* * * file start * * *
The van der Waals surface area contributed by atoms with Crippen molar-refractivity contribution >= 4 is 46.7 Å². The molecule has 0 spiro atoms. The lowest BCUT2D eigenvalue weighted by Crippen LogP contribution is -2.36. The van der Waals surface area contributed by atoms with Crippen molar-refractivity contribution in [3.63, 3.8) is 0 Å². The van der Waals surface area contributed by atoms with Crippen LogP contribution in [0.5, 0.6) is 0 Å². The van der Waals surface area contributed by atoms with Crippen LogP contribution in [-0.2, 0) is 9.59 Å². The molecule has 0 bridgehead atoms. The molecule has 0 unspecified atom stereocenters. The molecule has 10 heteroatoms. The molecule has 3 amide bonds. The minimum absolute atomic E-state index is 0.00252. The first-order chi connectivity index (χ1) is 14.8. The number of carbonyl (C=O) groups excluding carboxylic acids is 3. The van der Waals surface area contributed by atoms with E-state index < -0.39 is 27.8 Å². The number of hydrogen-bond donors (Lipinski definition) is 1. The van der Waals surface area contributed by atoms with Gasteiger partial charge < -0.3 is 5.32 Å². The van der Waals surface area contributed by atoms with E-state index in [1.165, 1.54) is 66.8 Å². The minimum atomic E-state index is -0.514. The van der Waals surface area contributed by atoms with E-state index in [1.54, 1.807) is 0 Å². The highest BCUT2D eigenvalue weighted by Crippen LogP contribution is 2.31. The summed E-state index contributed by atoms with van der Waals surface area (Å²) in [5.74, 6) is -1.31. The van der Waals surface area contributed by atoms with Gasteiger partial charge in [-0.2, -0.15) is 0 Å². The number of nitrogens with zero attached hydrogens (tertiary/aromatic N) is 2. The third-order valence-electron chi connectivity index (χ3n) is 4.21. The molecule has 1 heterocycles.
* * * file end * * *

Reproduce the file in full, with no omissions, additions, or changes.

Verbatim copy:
The van der Waals surface area contributed by atoms with Crippen molar-refractivity contribution >= 4 is 46.7 Å². The molecule has 0 spiro atoms. The lowest BCUT2D eigenvalue weighted by Crippen LogP contribution is -2.36. The van der Waals surface area contributed by atoms with Crippen molar-refractivity contribution in [3.63, 3.8) is 0 Å². The van der Waals surface area contributed by atoms with Crippen LogP contribution in [0.5, 0.6) is 0 Å². The van der Waals surface area contributed by atoms with Crippen LogP contribution in [-0.2, 0) is 9.59 Å². The molecule has 0 bridgehead atoms. The molecule has 0 unspecified atom stereocenters. The molecule has 10 heteroatoms. The molecule has 3 amide bonds. The minimum absolute atomic E-state index is 0.00252. The first-order chi connectivity index (χ1) is 14.8. The number of carbonyl (C=O) groups excluding carboxylic acids is 3. The van der Waals surface area contributed by atoms with E-state index < -0.39 is 27.8 Å². The number of hydrogen-bond donors (Lipinski definition) is 1. The van der Waals surface area contributed by atoms with Gasteiger partial charge < -0.3 is 5.32 Å². The van der Waals surface area contributed by atoms with E-state index in [1.165, 1.54) is 66.8 Å². The minimum atomic E-state index is -0.514. The van der Waals surface area contributed by atoms with E-state index in [1.54, 1.807) is 0 Å². The highest BCUT2D eigenvalue weighted by Crippen LogP contribution is 2.31. The summed E-state index contributed by atoms with van der Waals surface area (Å²) in [5.74, 6) is -1.31. The van der Waals surface area contributed by atoms with Gasteiger partial charge in [-0.2, -0.15) is 0 Å². The number of nitrogens with zero attached hydrogens (tertiary/aromatic N) is 2. The third-order valence-electron chi connectivity index (χ3n) is 4.21. The molecule has 1 heterocycles.